BOSTON — Christian Vazquez was born to catch.
Vazquez has been excellent, particularly defensively, in his first five-plus weeks in the majors. The Red Sox catcher has flashed talent, intelligence and an impeccable work ethic en route to energizing a last-place Boston club.
“He asks a lot of questions,” Red Sox manager John Farrell said before Friday’s game against the Houston Astros. “The aptitude is very good, from what we’ve seen. That’s shown by his game-calling the second and third time through the lineup and the adjustments that he’s made from previous at-bats. He’s made a very strong impression early on.”
Vazquez’s rocket arm is well-documented. It was his meal ticket to the bigs, with most Red Sox fans receiving their first glimpse of the weapon during spring training the last two years. Although the 23-year-old has only been in the majors for a little more than a month, the Red Sox are showing plenty of trust in Vazquez’s ability and decision-making behind the plate.
“We turn him loose. We give him the green light, if you will, to be aggressive,” Farrell said. “ … We’ll remind him in those one-run games, particularly if we’re up a run, maybe to temper some of that aggressiveness rather than give 90 feet, potentially two bases if it’s a throw down into the right field corner. But the one thing he’s shown, whether it’s in his throws behind runners or his trips to the mound or his game-calling, the instincts are very, very good for a young player.”
One knock on catcher A.J. Pierzynski, whose release earlier this season paved the way for Vazquez’s call-up, was that the veteran backstop seemed disinterested in his pitchers’ performance. That’s hardly the case with Vazquez, however, as the rookie’s enthusiasm is both candid and intense. It’s an interesting — and perhaps valuable — complement to his skill set.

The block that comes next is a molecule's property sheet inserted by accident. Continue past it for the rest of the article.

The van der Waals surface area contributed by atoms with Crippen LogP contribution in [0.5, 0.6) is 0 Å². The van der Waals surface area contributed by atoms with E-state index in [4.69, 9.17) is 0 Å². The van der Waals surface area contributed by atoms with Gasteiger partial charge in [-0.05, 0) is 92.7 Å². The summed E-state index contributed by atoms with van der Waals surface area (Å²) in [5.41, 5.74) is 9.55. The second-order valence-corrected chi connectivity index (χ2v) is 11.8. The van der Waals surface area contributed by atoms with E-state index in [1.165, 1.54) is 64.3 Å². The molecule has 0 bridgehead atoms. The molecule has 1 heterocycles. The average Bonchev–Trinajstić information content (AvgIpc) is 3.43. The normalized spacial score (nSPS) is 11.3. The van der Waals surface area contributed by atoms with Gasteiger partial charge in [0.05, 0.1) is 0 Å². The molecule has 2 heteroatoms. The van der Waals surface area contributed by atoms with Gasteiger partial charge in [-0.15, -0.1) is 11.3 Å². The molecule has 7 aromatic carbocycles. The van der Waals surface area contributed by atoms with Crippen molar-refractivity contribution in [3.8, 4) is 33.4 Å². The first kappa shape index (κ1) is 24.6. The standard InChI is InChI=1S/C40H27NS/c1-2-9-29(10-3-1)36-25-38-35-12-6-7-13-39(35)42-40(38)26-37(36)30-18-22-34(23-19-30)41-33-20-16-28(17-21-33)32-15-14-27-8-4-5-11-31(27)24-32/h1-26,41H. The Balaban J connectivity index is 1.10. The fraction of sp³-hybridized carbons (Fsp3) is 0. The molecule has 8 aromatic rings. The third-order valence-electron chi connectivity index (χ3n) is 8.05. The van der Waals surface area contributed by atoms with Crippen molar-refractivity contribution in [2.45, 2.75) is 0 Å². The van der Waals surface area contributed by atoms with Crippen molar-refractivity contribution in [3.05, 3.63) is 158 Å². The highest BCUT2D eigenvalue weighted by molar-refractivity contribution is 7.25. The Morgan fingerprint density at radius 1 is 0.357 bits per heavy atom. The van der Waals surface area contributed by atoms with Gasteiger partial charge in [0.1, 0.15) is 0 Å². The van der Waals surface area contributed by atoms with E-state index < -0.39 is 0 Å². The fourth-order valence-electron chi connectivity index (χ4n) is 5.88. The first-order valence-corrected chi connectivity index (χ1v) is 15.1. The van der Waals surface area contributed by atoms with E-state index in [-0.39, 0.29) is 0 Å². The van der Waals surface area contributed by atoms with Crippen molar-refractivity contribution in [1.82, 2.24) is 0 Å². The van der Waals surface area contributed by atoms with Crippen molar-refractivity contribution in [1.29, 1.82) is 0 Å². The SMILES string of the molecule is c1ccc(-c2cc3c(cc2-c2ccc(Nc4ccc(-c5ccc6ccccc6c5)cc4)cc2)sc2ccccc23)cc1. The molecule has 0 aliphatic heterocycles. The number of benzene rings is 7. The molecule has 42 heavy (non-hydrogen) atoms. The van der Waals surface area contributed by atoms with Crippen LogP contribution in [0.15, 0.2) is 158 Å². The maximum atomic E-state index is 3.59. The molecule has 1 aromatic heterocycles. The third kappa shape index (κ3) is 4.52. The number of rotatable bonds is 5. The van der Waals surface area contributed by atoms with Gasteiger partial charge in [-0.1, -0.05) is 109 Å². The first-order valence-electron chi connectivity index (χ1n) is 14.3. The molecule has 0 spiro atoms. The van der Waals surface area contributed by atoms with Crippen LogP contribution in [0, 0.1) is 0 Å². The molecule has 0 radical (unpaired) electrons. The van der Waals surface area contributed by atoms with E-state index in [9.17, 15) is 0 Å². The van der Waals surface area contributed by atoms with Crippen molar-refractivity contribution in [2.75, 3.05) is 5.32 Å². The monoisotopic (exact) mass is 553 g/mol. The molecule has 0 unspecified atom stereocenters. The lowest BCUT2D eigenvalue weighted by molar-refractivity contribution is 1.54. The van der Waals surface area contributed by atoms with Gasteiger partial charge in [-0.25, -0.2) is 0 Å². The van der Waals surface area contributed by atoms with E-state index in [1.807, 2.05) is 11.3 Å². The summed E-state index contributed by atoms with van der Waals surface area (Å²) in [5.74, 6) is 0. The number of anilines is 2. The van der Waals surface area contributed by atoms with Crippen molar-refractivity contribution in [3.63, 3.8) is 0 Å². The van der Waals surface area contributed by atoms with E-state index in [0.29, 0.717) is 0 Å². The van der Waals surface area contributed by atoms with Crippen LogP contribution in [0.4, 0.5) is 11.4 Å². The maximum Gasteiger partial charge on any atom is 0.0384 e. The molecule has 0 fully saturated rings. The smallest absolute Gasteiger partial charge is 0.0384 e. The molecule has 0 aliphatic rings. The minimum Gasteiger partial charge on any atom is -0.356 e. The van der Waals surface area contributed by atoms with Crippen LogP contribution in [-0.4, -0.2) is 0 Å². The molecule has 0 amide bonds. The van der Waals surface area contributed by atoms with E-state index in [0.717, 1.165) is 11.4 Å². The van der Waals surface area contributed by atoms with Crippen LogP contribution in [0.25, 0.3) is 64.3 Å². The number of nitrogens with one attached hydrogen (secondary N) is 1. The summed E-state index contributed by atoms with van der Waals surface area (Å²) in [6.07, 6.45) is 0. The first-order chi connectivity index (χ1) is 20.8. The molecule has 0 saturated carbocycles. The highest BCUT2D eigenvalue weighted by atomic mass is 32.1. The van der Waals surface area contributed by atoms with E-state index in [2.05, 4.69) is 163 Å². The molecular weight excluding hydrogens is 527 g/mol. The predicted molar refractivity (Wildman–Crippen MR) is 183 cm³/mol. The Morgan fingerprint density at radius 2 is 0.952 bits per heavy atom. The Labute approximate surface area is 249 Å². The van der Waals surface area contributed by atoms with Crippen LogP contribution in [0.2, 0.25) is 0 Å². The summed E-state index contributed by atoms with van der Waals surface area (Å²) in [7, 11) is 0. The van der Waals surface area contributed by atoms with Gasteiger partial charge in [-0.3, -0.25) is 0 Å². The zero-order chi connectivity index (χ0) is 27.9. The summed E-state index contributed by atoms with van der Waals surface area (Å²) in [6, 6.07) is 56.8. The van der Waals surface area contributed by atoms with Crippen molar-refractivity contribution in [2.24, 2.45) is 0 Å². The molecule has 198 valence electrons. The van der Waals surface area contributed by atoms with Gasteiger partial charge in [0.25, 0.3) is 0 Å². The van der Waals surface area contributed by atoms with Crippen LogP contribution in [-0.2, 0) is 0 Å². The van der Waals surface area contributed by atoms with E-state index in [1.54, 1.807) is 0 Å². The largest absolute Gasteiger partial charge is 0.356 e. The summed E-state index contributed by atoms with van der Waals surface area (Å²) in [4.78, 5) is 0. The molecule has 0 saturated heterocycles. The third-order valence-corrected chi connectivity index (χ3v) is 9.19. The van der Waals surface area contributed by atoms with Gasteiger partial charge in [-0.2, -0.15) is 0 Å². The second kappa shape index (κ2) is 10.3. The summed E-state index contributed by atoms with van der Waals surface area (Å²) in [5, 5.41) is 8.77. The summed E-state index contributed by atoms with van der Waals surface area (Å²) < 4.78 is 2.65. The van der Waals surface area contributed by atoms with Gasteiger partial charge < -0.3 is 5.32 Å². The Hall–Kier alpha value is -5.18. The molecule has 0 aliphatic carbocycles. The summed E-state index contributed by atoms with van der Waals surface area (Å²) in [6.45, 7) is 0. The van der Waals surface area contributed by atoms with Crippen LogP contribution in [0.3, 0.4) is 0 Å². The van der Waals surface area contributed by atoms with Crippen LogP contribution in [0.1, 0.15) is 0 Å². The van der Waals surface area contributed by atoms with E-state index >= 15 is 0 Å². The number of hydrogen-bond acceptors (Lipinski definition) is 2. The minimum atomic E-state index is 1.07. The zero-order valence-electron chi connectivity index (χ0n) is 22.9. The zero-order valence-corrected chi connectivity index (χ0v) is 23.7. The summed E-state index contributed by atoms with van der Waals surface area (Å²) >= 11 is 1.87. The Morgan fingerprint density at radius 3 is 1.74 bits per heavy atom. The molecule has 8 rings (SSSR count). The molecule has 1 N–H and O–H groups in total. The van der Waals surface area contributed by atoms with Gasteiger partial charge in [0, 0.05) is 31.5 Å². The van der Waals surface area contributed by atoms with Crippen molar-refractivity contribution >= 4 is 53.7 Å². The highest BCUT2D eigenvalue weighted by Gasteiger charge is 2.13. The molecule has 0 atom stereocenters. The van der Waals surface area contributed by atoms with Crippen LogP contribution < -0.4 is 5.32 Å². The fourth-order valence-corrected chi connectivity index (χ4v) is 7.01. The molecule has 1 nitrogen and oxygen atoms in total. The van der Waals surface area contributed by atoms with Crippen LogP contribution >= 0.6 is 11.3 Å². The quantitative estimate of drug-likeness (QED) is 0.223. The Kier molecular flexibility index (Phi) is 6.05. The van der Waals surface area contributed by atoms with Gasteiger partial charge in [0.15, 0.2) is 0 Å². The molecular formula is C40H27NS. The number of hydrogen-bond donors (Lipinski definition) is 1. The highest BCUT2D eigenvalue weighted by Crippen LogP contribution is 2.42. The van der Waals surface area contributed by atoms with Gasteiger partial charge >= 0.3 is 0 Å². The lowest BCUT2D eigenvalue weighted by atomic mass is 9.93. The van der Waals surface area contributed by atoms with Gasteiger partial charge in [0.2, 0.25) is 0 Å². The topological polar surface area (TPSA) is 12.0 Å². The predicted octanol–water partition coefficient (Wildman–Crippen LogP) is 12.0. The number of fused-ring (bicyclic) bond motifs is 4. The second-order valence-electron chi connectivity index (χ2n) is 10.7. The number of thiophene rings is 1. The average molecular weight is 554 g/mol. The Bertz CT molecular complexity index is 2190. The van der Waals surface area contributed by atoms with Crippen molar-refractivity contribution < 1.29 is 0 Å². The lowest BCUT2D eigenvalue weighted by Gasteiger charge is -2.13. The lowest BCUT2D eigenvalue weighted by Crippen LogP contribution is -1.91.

“They appreciate his work back there,” Farrell said. “There’s never a ball that goes to the backstop. His blocking ability with all types of pitches in the dirt with two strikes is outstanding. The passion that he shows and the energy he shows behind the plate, I think pitchers feed off it. We’ve seen a number of times — strike three, he’ll give a fist pump. And I think guys feed off of his energy behind the plate.”
Quick feet, cannon throws and amazing pitch-framing have been hallmarks of Vazquez’s game. The question, of course, always has been whether he’ll produce enough offensively at the major league level to carve out a lengthy career as a starting catcher. The highly regarded prospect made impressive strides in the minors over the last two seasons, though, and he already is showing promise in The Show.
Vazquez entered Friday having reached base safely in 16 of his last 19 starts, during which he hit .250 (17-for-68) with five doubles and 12 RBIs. More importantly, his offensive approach looks consistent and productive enough that his bat won’t become a liability, even if it isn’t his biggest asset.
“We’ve seen him stay on breaking balls that are running away from him,” Farrell said. “He gives himself a chance to handle pitches that are on the outside part of the plate, and for a young hitter, I think that’s what’s going to allow him to contribute early on.”
Vazquez arrived in the majors last month with plenty of promise. He’s already delivering the goods.